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George Gardiner b. 1599

George Gardiner 10th great grandpa on RootsMagic tree.

George was born in February 1599 in London. In the genealogy world there’s a ‘fierce debate’ on his parents, currently his parents are unproven with a couple theories. George had 3 wives, the first was Sarah who probably died before he sailed for America around 1636, there’s not much info on Sarah. Herodias Long was his 2nd wife there are novels, books and journals written about Herodias. George and Herodias divorced after 20 years, they were in court many times. Herodias married John Porter- her 3rd husband. George married Lydia Ballou his 3rd wife in 1665. George had children with all wives, Lydia is our ancestor, they had 6 children.

George was a freeman in Newport, Rhode Island on December 17, 1639 and a landowner on January 29, 1639/40. He was a Sergeant of an early colonial company, on the grand jury, a constable and he witnessed land deeds including a deed on June 29, 1660 ‘from an Indian called Socho of a tract of land at Pettaquamscot’. On August 1662 he and Robert Stanton bought more lands near the Pettaquamscot Purchase. And later on George’s sons with Herodias would inherit all of their stepdad John Porter’s lands in the same area.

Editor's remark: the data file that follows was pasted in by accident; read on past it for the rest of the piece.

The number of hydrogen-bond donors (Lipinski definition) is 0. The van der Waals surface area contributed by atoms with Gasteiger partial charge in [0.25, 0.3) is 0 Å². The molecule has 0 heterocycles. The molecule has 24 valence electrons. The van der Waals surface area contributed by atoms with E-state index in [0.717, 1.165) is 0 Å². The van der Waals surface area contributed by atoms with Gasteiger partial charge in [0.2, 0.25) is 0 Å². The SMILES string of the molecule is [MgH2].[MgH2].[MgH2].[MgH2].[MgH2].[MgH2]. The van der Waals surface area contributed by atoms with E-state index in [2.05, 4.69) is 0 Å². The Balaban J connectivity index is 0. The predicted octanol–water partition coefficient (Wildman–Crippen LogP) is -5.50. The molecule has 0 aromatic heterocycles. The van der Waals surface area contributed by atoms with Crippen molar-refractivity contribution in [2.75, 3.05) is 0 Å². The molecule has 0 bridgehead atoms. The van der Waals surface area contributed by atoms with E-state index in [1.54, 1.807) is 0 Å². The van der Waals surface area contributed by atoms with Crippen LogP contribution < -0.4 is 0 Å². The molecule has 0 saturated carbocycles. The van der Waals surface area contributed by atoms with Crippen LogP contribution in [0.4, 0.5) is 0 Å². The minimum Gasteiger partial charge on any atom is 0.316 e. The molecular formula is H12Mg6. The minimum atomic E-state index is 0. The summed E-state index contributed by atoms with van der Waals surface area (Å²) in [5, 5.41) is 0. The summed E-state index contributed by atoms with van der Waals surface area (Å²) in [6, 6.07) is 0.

Gardiner land map

Map of Gardiner son’s land

George died in 1677, he lived to age 78 and is probably buried in a very old forgotten cemetery somewhere in Newport, Rhode Island.

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William Plaise b. 1571

William Plaise 10th great grandpa on RootsMagic tree

William was born in 1571 in England. On July 19 1596 he married his first wife Margerie Smith at St. Botolphs church. The church was first built in the 1100s then rebuilt in the 1500s and again in the 1700s. It’s still there in London.

Snapshot of the parish record of their marriage, “July Anno 1596. William Plasse and Margerie Smith weare married the 19 day in Anno Domino” [?]. William and Margerie are last on this snapshot of a 2 page document image.

Plaise, William and Margerie Smith 1596 marriage

William and Margerie 1596 marriage

William was a widow in 1618 and married Phebe Manning, also a widow. In 1637 William and family sailed to America and settled in Salem, also known as Naumkeag. William was a gunsmith in London and also in Salem where his skills were highly valued in the new colony. When he requested 10 acres of land, he received it in May, 1637. “ Willm Plaise requested a ten acre lott and it is granted’.

William was 66 when he came to America, he lived 10 more years and stayed in Salem. He shared his gunsmith skills and tools with Richard Waters, 2nd wife Phebe’s son. In William’s estate papers an inventory included: one feather bed, two feather bolsters, one great Bible, one psalme book, one chest, and ‘tools that Richard Walters [Waters] hath’. William died in 1646 his burial place is unknown.

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Joan Hurst b. 1568

Joan Hurst 11th great grandma on RootsMagic tree.